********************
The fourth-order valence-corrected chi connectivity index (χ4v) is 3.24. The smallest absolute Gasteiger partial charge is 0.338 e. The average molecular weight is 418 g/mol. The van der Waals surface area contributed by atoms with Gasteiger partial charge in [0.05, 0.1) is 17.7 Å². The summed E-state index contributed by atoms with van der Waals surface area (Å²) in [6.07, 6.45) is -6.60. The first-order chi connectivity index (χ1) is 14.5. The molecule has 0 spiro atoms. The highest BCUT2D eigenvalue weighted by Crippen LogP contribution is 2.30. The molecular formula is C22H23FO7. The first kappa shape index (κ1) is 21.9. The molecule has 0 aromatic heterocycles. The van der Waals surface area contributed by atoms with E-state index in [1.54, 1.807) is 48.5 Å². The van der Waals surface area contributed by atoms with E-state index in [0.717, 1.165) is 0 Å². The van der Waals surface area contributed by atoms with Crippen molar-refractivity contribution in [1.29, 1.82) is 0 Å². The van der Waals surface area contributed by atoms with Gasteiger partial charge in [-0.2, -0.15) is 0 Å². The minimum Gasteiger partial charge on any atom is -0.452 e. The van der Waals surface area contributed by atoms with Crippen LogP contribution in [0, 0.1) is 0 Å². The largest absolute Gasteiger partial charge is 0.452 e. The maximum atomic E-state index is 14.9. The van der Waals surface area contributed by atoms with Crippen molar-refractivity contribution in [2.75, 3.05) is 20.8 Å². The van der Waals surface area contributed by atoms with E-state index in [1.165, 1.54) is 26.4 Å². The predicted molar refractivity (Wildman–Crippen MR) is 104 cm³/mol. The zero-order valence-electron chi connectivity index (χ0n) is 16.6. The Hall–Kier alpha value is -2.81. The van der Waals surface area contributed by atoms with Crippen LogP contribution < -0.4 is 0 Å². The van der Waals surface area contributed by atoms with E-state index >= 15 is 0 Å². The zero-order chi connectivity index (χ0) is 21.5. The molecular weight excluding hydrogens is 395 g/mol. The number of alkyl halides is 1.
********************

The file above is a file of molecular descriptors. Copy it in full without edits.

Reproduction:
The fourth-order valence-corrected chi connectivity index (χ4v) is 3.24. The smallest absolute Gasteiger partial charge is 0.338 e. The average molecular weight is 418 g/mol. The van der Waals surface area contributed by atoms with Gasteiger partial charge in [0.05, 0.1) is 17.7 Å². The summed E-state index contributed by atoms with van der Waals surface area (Å²) in [6.07, 6.45) is -6.60. The first-order chi connectivity index (χ1) is 14.5. The molecule has 0 spiro atoms. The highest BCUT2D eigenvalue weighted by Crippen LogP contribution is 2.30. The molecular formula is C22H23FO7. The first kappa shape index (κ1) is 21.9. The molecule has 0 aromatic heterocycles. The van der Waals surface area contributed by atoms with E-state index in [1.54, 1.807) is 48.5 Å². The van der Waals surface area contributed by atoms with E-state index in [0.717, 1.165) is 0 Å². The van der Waals surface area contributed by atoms with Crippen molar-refractivity contribution in [1.29, 1.82) is 0 Å². The van der Waals surface area contributed by atoms with Gasteiger partial charge in [-0.2, -0.15) is 0 Å². The minimum Gasteiger partial charge on any atom is -0.452 e. The van der Waals surface area contributed by atoms with Crippen LogP contribution in [0, 0.1) is 0 Å². The largest absolute Gasteiger partial charge is 0.452 e. The maximum atomic E-state index is 14.9. The van der Waals surface area contributed by atoms with Crippen molar-refractivity contribution in [2.75, 3.05) is 20.8 Å². The van der Waals surface area contributed by atoms with E-state index in [1.165, 1.54) is 26.4 Å². The predicted molar refractivity (Wildman–Crippen MR) is 104 cm³/mol. The zero-order valence-electron chi connectivity index (χ0n) is 16.6. The Hall–Kier alpha value is -2.81. The van der Waals surface area contributed by atoms with Crippen LogP contribution < -0.4 is 0 Å². The van der Waals surface area contributed by atoms with E-state index >= 15 is 0 Å². The zero-order chi connectivity index (χ0) is 21.5. The molecular weight excluding hydrogens is 395 g/mol. The number of alkyl halides is 1.